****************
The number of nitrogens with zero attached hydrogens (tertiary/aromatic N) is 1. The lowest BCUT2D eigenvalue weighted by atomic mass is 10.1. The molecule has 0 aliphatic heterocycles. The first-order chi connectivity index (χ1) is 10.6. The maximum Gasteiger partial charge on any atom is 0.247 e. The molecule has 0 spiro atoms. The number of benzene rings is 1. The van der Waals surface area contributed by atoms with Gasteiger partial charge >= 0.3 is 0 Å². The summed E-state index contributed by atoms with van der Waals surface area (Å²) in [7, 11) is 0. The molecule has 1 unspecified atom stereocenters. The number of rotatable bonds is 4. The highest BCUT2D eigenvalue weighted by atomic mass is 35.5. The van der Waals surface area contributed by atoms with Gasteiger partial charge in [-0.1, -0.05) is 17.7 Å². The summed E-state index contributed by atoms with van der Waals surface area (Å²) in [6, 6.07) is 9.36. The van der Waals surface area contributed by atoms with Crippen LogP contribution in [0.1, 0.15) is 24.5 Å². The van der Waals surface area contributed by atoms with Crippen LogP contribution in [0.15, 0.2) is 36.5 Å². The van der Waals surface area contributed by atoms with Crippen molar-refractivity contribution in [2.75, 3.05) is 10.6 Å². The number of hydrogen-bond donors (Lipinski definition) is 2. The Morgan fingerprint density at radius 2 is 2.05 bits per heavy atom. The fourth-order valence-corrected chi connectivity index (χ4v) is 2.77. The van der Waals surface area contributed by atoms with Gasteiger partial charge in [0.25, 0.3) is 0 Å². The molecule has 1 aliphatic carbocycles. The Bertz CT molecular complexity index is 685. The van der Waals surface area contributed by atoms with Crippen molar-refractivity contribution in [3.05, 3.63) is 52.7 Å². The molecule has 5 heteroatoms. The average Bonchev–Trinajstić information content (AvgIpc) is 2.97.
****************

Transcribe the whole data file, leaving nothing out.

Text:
The number of nitrogens with zero attached hydrogens (tertiary/aromatic N) is 1. The lowest BCUT2D eigenvalue weighted by atomic mass is 10.1. The molecule has 0 aliphatic heterocycles. The first-order chi connectivity index (χ1) is 10.6. The maximum Gasteiger partial charge on any atom is 0.247 e. The molecule has 0 spiro atoms. The number of benzene rings is 1. The van der Waals surface area contributed by atoms with Gasteiger partial charge >= 0.3 is 0 Å². The summed E-state index contributed by atoms with van der Waals surface area (Å²) in [7, 11) is 0. The molecule has 1 unspecified atom stereocenters. The number of rotatable bonds is 4. The highest BCUT2D eigenvalue weighted by atomic mass is 35.5. The van der Waals surface area contributed by atoms with Gasteiger partial charge in [-0.1, -0.05) is 17.7 Å². The summed E-state index contributed by atoms with van der Waals surface area (Å²) in [6, 6.07) is 9.36. The van der Waals surface area contributed by atoms with Crippen LogP contribution in [0.1, 0.15) is 24.5 Å². The van der Waals surface area contributed by atoms with Crippen LogP contribution in [0.15, 0.2) is 36.5 Å². The van der Waals surface area contributed by atoms with Crippen molar-refractivity contribution in [2.75, 3.05) is 10.6 Å². The number of hydrogen-bond donors (Lipinski definition) is 2. The Morgan fingerprint density at radius 2 is 2.05 bits per heavy atom. The fourth-order valence-corrected chi connectivity index (χ4v) is 2.77. The van der Waals surface area contributed by atoms with Gasteiger partial charge in [0.25, 0.3) is 0 Å². The molecule has 1 aliphatic carbocycles. The Bertz CT molecular complexity index is 685. The van der Waals surface area contributed by atoms with Crippen molar-refractivity contribution in [3.05, 3.63) is 52.7 Å². The molecule has 5 heteroatoms. The average Bonchev–Trinajstić information content (AvgIpc) is 2.97.